After testing colossal support in late January, small cap value stocks have exploded to the upside…but is there any more room to rise?
Back on January 6, we noted the likely “significance” of the day due to a plethora of stock indices that were suffering key breakdowns. In our view, the breakdowns opened up considerable, immediate downside in the indices as we noted in the post on that day. Included among those indices breaking down was the S&P 600 Small-Cap Pure Value Index. In an October post, we had noted the immediate potential for an additional 15% of downside to near 4500 in the case of a break of the 5300 level – which it eventually broke on January 6. Well, the index wasted no time in realizing that downside, hitting the 4500 level just 7 days later. As we stated in a January 25 post, the index had taken the (Elevator) Shaft down to that support level.
As the name implies, this “Pure” Value index includes only those S&P 600 stocks exhibiting true “value” characteristics. This is in contrast to the plain S&P 600 Growth and Value Indices which split all 600 stocks into one of the two categories, and sometimes both.
Regarding the 4500 level, this is how we described its potential as far as providing support in that January post:
“Bulls better hope it is successful because we are talking about some magnitudinous support here (yeah, I said it). The prior all-time highs in 2006 and the 2 most important Fibonacci Retracement levels, 61.8% and 38.2%, measured from the 2 most important lows in the history of the index, 2011 and 2009, respectively, represent the most significant potential support that the index will encounter, in our view.
if this general level fails to hold in this S&P 600 Small-Cap Pure Value Index, then God help anyone still on this elevator.”
Well, fortunately for the bulls (and everyone on this elevator), that area did indeed prove to be the “ground floor” for the decline as it would go no lower that that. We also noted in the January post, “the Small-Cap Pure Value Index also tends to exhibit the highest volatility, or beta, of any of the style indices. That is, it moves the most, up or down. And it has moved recently, to the downside.”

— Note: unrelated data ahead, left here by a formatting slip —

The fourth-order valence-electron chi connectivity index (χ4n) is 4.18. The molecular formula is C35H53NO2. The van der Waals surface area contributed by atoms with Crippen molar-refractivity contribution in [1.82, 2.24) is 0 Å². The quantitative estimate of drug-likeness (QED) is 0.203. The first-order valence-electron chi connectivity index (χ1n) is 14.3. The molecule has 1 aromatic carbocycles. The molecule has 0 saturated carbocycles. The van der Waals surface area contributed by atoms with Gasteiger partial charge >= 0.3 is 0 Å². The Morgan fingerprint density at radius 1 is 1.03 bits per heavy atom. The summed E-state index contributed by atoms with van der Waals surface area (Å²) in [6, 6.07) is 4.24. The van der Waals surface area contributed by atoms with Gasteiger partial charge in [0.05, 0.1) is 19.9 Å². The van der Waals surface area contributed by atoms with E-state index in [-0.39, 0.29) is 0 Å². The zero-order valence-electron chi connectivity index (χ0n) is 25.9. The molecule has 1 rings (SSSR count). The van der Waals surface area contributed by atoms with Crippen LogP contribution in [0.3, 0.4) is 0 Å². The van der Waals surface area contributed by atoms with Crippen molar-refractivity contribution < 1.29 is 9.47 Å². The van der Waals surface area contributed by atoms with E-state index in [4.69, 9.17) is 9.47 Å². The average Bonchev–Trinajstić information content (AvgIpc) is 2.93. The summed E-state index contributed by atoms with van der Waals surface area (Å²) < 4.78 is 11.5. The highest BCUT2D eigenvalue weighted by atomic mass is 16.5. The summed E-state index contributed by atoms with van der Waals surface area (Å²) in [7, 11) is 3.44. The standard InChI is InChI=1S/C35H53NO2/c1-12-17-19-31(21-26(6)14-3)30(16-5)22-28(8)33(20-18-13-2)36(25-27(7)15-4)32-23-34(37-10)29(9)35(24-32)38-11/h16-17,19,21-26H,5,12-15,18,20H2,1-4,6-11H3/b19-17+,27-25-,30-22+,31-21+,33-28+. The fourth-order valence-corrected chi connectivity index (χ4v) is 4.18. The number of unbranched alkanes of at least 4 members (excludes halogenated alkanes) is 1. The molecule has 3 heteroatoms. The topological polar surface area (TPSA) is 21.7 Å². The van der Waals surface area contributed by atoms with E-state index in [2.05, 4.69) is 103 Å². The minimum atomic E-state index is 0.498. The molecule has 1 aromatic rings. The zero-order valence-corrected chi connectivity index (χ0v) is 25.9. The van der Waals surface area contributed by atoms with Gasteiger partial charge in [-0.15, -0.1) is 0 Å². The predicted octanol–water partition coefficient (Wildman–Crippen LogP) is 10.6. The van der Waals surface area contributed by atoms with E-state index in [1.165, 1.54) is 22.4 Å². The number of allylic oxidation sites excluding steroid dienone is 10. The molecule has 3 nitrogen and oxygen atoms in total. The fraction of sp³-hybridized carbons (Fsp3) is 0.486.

Fast forward to today and we see the index moving fast again – only to the upside. In fact, as much as any market index, it has taken the express elevator off of that January support, jumping some 30% over the past 6 weeks! This big picture chart shows the longer-term levels of significance, as well as the significance of the January breakdown – and the subsequent rebound.
This close-up shows the recent action a little clearer.
So what are the prospects like now for the Small Cap Pure Value Index? Well, on the plus side, we will say that it is definitely a positive that the index A) held the support level that we noted it “should” and B) responded, i.e., bounced, so forcefully at the support. Regarding that latter point, the speed of the recovery is typically a positive sign for an index’s prospects going forward. Similar to a “breadth thrust” that we have discussed recently, a strong reaction off of a low often foreshadows a solid recovery in the longer-term as well.
On the negative side, the index is running into a couple points of potential resistance. For one, it is testing the vicinity of the January breakdown. Furthermore, it closed 2 days ago almost precisely at the 61.8% Fibonacci Retracement of its decline from the April 2015 all-time top to the January low. This should at least provide some resistance in the short-term.
How it reacts here may also be telling in terms of its longer-term prospects. If it consolidates more or less sideways in this area, or at least does not pull back to far or too quickly, it will bode well for further upside. However, if it does an immediate u-turn and craters again, it will be a particularly bad omen. The early returns aren’t too good here as, after topping out 2 days ago, the index plummeted over 4% yesterday. That is not the reaction here that the bulls want to see. However, this is way to early to call at this point.
Lastly, we have an x-factor. We mentioned the speed of the index’s recovery and its typically positive ramifications. However, sometimes it can be too much of a good thing. A strong rebound is one thing, but a 30% jump in 6 weeks in alarming. So alarming as to trigger our skeptic’s antennae. The rise may be legit, but there is something about the magnitude of the move that is a little unnerving – or downright weird.
In any event, this is one index that is a bit off most peoples’ radars, which is good because we often find it useful as a risk on/risk off barometer. Thus, we will be closely monitoring the variables mentioned above for clues as to whether the elevator still has some upside stops to make – or if it is again destined for the basement.
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The commentary included in this blog is provided for informational purposes only. It does not constitute a recommendation to invest in any specific investment product or service. Proper due diligence should be performed before investing in any investment vehicle. There is a risk of loss involved in all investments.